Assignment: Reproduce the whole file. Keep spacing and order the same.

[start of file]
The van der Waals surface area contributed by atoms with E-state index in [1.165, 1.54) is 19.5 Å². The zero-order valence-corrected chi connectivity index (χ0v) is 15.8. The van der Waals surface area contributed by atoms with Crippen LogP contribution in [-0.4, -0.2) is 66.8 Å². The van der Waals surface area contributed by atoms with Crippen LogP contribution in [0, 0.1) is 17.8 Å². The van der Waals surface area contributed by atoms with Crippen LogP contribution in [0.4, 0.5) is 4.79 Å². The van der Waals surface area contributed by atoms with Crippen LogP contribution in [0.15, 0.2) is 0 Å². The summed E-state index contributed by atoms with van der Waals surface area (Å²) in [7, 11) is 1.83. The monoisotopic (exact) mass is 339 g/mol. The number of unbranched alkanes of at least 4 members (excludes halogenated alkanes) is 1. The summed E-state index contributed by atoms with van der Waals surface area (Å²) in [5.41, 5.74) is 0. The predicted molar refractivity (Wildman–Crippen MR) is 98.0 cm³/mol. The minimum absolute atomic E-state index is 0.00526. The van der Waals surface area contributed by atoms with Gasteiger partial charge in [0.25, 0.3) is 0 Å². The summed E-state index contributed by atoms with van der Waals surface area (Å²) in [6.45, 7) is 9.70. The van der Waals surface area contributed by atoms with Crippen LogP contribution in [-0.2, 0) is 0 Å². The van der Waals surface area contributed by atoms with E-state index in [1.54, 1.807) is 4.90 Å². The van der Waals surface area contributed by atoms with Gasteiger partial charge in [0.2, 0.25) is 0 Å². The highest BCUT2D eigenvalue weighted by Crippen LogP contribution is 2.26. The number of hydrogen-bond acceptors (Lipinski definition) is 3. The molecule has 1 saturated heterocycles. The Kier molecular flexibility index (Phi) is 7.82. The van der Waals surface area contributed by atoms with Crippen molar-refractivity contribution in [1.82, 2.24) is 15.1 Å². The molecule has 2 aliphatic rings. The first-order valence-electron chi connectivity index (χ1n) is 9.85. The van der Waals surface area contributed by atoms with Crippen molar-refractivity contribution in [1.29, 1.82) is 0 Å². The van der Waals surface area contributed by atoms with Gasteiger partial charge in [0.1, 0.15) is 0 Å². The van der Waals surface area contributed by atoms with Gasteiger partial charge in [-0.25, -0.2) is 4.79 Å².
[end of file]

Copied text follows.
The van der Waals surface area contributed by atoms with E-state index in [1.165, 1.54) is 19.5 Å². The zero-order valence-corrected chi connectivity index (χ0v) is 15.8. The van der Waals surface area contributed by atoms with Crippen LogP contribution in [-0.4, -0.2) is 66.8 Å². The van der Waals surface area contributed by atoms with Crippen LogP contribution in [0, 0.1) is 17.8 Å². The van der Waals surface area contributed by atoms with Crippen LogP contribution in [0.4, 0.5) is 4.79 Å². The van der Waals surface area contributed by atoms with Crippen LogP contribution in [0.15, 0.2) is 0 Å². The summed E-state index contributed by atoms with van der Waals surface area (Å²) in [7, 11) is 1.83. The monoisotopic (exact) mass is 339 g/mol. The number of unbranched alkanes of at least 4 members (excludes halogenated alkanes) is 1. The summed E-state index contributed by atoms with van der Waals surface area (Å²) in [5.41, 5.74) is 0. The predicted molar refractivity (Wildman–Crippen MR) is 98.0 cm³/mol. The minimum absolute atomic E-state index is 0.00526. The van der Waals surface area contributed by atoms with Gasteiger partial charge in [0.25, 0.3) is 0 Å². The summed E-state index contributed by atoms with van der Waals surface area (Å²) in [6.45, 7) is 9.70. The van der Waals surface area contributed by atoms with Crippen LogP contribution in [-0.2, 0) is 0 Å². The van der Waals surface area contributed by atoms with E-state index in [1.54, 1.807) is 4.90 Å². The van der Waals surface area contributed by atoms with Gasteiger partial charge in [0.2, 0.25) is 0 Å². The highest BCUT2D eigenvalue weighted by Crippen LogP contribution is 2.26. The number of hydrogen-bond acceptors (Lipinski definition) is 3. The molecule has 1 saturated heterocycles. The Kier molecular flexibility index (Phi) is 7.82. The van der Waals surface area contributed by atoms with Crippen molar-refractivity contribution in [1.82, 2.24) is 15.1 Å². The molecule has 2 aliphatic rings. The first-order valence-electron chi connectivity index (χ1n) is 9.85. The van der Waals surface area contributed by atoms with Crippen molar-refractivity contribution in [1.29, 1.82) is 0 Å². The van der Waals surface area contributed by atoms with Gasteiger partial charge in [0.1, 0.15) is 0 Å². The van der Waals surface area contributed by atoms with Gasteiger partial charge in [-0.25, -0.2) is 4.79 Å².